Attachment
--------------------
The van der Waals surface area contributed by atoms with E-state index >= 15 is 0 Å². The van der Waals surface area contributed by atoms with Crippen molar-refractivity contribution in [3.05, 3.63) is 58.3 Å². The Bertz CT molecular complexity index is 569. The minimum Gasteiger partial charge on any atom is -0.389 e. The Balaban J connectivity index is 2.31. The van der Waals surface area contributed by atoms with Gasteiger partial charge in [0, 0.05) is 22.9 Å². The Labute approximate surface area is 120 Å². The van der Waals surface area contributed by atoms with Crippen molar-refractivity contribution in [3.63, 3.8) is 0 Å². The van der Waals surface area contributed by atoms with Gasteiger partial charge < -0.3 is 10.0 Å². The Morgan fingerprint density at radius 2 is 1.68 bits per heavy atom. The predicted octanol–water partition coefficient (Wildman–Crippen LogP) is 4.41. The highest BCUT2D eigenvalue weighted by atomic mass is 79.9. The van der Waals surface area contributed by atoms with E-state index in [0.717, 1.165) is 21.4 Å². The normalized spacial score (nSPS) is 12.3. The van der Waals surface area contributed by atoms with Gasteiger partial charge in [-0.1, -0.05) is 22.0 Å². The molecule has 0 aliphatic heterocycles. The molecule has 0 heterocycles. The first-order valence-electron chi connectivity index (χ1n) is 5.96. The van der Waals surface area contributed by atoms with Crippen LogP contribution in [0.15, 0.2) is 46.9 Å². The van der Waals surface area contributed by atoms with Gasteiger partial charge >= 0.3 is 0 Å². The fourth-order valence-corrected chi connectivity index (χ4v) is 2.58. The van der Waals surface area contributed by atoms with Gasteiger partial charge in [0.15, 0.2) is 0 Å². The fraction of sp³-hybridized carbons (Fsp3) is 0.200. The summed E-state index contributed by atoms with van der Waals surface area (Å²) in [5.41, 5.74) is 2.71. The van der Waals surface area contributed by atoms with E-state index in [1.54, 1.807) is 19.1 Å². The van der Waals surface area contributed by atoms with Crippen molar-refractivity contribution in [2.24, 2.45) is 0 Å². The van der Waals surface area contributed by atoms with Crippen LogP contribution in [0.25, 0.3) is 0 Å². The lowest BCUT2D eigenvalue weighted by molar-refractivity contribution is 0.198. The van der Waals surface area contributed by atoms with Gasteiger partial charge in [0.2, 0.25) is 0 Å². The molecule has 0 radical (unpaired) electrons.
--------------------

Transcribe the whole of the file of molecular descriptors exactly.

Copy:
The van der Waals surface area contributed by atoms with E-state index >= 15 is 0 Å². The van der Waals surface area contributed by atoms with Crippen molar-refractivity contribution in [3.05, 3.63) is 58.3 Å². The Bertz CT molecular complexity index is 569. The minimum Gasteiger partial charge on any atom is -0.389 e. The Balaban J connectivity index is 2.31. The van der Waals surface area contributed by atoms with Gasteiger partial charge in [0, 0.05) is 22.9 Å². The Labute approximate surface area is 120 Å². The van der Waals surface area contributed by atoms with Crippen molar-refractivity contribution in [3.63, 3.8) is 0 Å². The van der Waals surface area contributed by atoms with Gasteiger partial charge < -0.3 is 10.0 Å². The Morgan fingerprint density at radius 2 is 1.68 bits per heavy atom. The predicted octanol–water partition coefficient (Wildman–Crippen LogP) is 4.41. The highest BCUT2D eigenvalue weighted by atomic mass is 79.9. The van der Waals surface area contributed by atoms with E-state index in [0.717, 1.165) is 21.4 Å². The normalized spacial score (nSPS) is 12.3. The van der Waals surface area contributed by atoms with Gasteiger partial charge in [-0.1, -0.05) is 22.0 Å². The molecule has 0 aliphatic heterocycles. The molecule has 0 heterocycles. The first-order valence-electron chi connectivity index (χ1n) is 5.96. The van der Waals surface area contributed by atoms with Crippen LogP contribution in [0.15, 0.2) is 46.9 Å². The van der Waals surface area contributed by atoms with Gasteiger partial charge >= 0.3 is 0 Å². The fourth-order valence-corrected chi connectivity index (χ4v) is 2.58. The van der Waals surface area contributed by atoms with Gasteiger partial charge in [0.15, 0.2) is 0 Å². The fraction of sp³-hybridized carbons (Fsp3) is 0.200. The summed E-state index contributed by atoms with van der Waals surface area (Å²) in [5.41, 5.74) is 2.71. The van der Waals surface area contributed by atoms with E-state index in [1.54, 1.807) is 19.1 Å². The van der Waals surface area contributed by atoms with Crippen molar-refractivity contribution in [2.24, 2.45) is 0 Å². The van der Waals surface area contributed by atoms with Crippen LogP contribution in [0.25, 0.3) is 0 Å². The lowest BCUT2D eigenvalue weighted by molar-refractivity contribution is 0.198. The van der Waals surface area contributed by atoms with Gasteiger partial charge in [0.2, 0.25) is 0 Å². The molecule has 0 radical (unpaired) electrons.